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Biochemistry. 1992 Aug 18;31(32):7219-23.

Functional topology of a surface loop shielding the catalytic center in lipoprotein lipase.

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  • 1Department of Cell Biology, Baylor College of Medicine, Houston, Texas 77030.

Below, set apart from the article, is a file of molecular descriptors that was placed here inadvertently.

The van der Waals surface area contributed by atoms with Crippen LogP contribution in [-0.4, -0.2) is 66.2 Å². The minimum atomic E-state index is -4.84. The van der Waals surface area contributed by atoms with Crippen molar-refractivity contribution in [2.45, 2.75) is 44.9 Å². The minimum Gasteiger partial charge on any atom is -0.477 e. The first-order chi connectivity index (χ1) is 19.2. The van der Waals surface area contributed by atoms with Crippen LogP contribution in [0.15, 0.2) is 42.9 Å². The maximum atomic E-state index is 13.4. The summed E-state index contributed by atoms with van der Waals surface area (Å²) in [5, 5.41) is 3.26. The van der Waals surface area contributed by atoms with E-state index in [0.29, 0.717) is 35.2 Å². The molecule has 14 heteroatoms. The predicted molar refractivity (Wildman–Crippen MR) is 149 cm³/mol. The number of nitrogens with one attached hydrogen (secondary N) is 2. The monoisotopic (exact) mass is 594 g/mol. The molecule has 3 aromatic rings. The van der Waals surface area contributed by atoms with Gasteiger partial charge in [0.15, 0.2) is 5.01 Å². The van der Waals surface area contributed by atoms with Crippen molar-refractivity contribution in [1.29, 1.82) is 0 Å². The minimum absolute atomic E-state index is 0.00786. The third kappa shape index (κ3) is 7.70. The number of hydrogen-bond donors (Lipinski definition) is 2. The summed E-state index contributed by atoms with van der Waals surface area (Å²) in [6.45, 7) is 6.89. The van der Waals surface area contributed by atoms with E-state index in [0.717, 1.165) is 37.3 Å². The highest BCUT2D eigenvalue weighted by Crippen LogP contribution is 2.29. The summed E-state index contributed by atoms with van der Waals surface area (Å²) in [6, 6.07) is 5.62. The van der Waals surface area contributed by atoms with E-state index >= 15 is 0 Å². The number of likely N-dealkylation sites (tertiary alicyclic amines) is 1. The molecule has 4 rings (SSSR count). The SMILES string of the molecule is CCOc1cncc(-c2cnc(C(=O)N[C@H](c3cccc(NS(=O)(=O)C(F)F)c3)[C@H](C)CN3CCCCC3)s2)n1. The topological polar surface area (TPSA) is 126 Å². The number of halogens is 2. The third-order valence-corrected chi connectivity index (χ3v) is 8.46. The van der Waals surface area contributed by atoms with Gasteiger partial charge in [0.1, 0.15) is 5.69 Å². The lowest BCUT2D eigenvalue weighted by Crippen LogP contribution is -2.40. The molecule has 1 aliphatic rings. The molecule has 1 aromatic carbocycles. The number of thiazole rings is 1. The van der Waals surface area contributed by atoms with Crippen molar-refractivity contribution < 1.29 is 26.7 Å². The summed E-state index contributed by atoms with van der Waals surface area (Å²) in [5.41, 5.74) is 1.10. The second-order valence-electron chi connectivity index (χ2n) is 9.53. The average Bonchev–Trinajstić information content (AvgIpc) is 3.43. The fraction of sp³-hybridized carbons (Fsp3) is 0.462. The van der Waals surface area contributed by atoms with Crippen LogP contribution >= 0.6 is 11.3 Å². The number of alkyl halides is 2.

Lipoprotein lipase (LPL), hepatic lipase, and pancreatic lipase show high sequence homology to one another. The crystal structure of pancreatic lipase suggests that it contains a trypsin-like Asp-His-Ser catalytic triad at the active center, which is shielded by a disulfide bridge-bounded surface loop that must be repositioned before the substrate can gain access to the catalytic residues. By sequence alignment, the homologous catalytic triad in LPL corresponds to Asp156-His241-Ser132, absolutely conserved residues, and the homologous surface loop to residues 217-238, a poorly conserved region. To verify these assignments, we expressed in vitro wild-type LPL and mutant LPLs having single amino acid mutations involving residue Asp156 (to His, Ser, Asn, Ala, Glu, or Gly), His241 (to Asn, Ala, Arg, Gln, or Trp), or Ser132 (to Gly, Ala, Thu, or Asp) individually. All 15 mutant LPLs were totally devoid of enzyme activity, while wild-type LPL and other mutant LPLs containing substitutions in other positions were fully active. We further replaced the 22-residue LPL loop which shields the catalytic center either partially (replacing 6 of 22 residues) or completely with the corresponding hepatic lipase loop. The partial loop-replacement chimeric LPL was found to be fully active, and the complete loop-replacement mutant had approximately 60% activity, although the primary sequence of the hepatic lipase loop is quite different. In contrast, replacement with the pancreatic lipase loop completely inactivated the enzyme. Our results are consistent with Asp156-His241-Ser132 being the catalytic triad in lipoprotein lipase.(ABSTRACT TRUNCATED AT 250 WORDS)

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